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Government officials consider America so susceptible to such attacks that in July 1996 the White House asked 6,000 experts for their input in forming a commission to evaluate the threat and recommend strategies for defense. Included in their year-long research were senior officials from all U.S. national security agencies, the U.S. Treasury and the departments of Transportation, Energy and Commerce.
What are the dangers? Many aspects of modern life are increasingly controlled by computers, including banking systems, electrical power, telephones, hospitals, air-traffic-control systems, railroads, traffic lights, water supplies and the like. Without computers, life as we know it in Western countries would largely grind to a halt, creating massive economic problems and social upheaval.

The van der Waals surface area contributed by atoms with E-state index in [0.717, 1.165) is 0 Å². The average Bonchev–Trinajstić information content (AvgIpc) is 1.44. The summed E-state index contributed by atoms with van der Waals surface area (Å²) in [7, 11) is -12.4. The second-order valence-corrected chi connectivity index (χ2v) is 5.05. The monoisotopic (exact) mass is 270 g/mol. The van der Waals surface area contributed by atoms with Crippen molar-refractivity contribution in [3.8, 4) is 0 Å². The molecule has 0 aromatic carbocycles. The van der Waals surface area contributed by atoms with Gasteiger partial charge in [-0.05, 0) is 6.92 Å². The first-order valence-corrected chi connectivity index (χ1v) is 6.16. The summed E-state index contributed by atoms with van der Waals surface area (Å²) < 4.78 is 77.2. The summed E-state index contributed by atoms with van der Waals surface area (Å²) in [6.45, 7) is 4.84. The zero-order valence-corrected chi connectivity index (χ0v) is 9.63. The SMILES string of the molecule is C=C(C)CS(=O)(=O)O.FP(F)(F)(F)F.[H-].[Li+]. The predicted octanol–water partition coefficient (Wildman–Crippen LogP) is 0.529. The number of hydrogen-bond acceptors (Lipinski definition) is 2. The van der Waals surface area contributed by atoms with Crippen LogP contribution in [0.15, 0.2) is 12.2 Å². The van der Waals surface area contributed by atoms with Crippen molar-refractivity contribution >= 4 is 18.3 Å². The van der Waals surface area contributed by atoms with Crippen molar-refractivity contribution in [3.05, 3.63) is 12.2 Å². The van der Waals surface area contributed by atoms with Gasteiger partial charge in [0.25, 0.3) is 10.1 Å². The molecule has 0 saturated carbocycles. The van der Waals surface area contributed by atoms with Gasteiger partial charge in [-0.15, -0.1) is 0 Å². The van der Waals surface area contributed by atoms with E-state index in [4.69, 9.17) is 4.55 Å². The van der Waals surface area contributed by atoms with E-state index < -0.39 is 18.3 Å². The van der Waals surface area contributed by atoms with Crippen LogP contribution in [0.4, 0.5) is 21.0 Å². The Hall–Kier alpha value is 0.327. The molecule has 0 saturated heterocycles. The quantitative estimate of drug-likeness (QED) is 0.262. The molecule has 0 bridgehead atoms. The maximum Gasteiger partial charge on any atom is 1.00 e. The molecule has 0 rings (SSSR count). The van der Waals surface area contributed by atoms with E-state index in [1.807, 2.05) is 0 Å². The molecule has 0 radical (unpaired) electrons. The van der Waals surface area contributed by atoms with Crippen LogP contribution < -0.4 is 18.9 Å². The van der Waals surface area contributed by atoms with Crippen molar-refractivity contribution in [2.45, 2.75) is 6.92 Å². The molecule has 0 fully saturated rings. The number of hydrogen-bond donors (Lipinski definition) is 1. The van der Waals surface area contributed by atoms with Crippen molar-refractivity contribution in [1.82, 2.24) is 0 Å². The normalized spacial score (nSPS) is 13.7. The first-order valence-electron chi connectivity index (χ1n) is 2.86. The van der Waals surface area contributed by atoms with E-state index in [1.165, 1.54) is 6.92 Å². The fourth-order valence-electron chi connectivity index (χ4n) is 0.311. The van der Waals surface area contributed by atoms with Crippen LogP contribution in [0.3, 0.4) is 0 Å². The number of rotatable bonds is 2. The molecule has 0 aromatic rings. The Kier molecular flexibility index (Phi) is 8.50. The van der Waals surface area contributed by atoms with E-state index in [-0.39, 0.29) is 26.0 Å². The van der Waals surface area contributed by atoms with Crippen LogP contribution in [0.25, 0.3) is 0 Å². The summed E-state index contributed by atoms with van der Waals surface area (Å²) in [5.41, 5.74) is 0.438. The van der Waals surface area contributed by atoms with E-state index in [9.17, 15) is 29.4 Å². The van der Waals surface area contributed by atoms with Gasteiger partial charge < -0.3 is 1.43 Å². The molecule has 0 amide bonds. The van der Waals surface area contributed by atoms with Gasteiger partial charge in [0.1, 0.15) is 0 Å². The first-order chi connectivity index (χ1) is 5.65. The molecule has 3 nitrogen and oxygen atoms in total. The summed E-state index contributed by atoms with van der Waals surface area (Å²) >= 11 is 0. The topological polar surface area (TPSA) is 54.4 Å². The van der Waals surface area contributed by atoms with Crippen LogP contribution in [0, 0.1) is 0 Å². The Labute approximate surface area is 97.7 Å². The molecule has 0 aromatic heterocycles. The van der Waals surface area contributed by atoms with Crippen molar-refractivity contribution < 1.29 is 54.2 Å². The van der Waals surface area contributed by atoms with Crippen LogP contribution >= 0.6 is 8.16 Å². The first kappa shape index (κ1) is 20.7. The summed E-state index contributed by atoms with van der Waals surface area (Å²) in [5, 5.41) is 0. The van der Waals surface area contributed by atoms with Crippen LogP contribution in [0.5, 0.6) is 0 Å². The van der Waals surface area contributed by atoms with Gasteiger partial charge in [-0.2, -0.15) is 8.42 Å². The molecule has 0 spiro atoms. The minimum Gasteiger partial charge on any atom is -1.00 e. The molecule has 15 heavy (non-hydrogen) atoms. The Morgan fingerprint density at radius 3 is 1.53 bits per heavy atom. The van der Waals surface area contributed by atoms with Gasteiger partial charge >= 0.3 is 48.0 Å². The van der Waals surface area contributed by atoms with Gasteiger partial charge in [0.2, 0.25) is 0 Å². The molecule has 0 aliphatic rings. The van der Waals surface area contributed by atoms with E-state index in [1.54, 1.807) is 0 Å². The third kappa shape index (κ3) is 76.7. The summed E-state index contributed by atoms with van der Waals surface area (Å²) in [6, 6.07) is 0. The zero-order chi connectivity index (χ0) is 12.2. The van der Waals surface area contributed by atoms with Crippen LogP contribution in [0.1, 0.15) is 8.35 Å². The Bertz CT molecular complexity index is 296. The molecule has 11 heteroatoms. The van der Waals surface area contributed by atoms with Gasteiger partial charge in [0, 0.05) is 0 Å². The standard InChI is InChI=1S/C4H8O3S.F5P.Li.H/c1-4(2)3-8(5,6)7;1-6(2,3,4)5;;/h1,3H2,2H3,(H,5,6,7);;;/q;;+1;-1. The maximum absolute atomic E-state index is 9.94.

In this kind of warfare the only weapons needed are a computer, modem and telephone line-and technological know-how. Inside knowledge, gained through bribery, threats or extortion, would make it immeasurably easier for an enemy nation-or terrorist-to infiltrate and disrupt computer systems.
Retired Air Force general Robert Marsh, head of the commission, stated: "Common to all threats is the insider. We could spend millions on technology to protect our infrastructure, but a well-placed insider or disgruntled employee could render nearly all protection useless."
Summing up the threat, Gen. Marsh stated: "The opportunity to do harm is expansive and growing. The threat is a function of capability and intent . . . These tools recognize neither borders nor jurisdictions. They can be used anywhere, anytime, by anyone with the capability, technology and intent to do harm. And they offer the advantage of anonymity."
In such warfare the identity and location of an assailant would remain a mystery, making defense and countermeasures difficult. (Source: The Independent on Sunday [London].)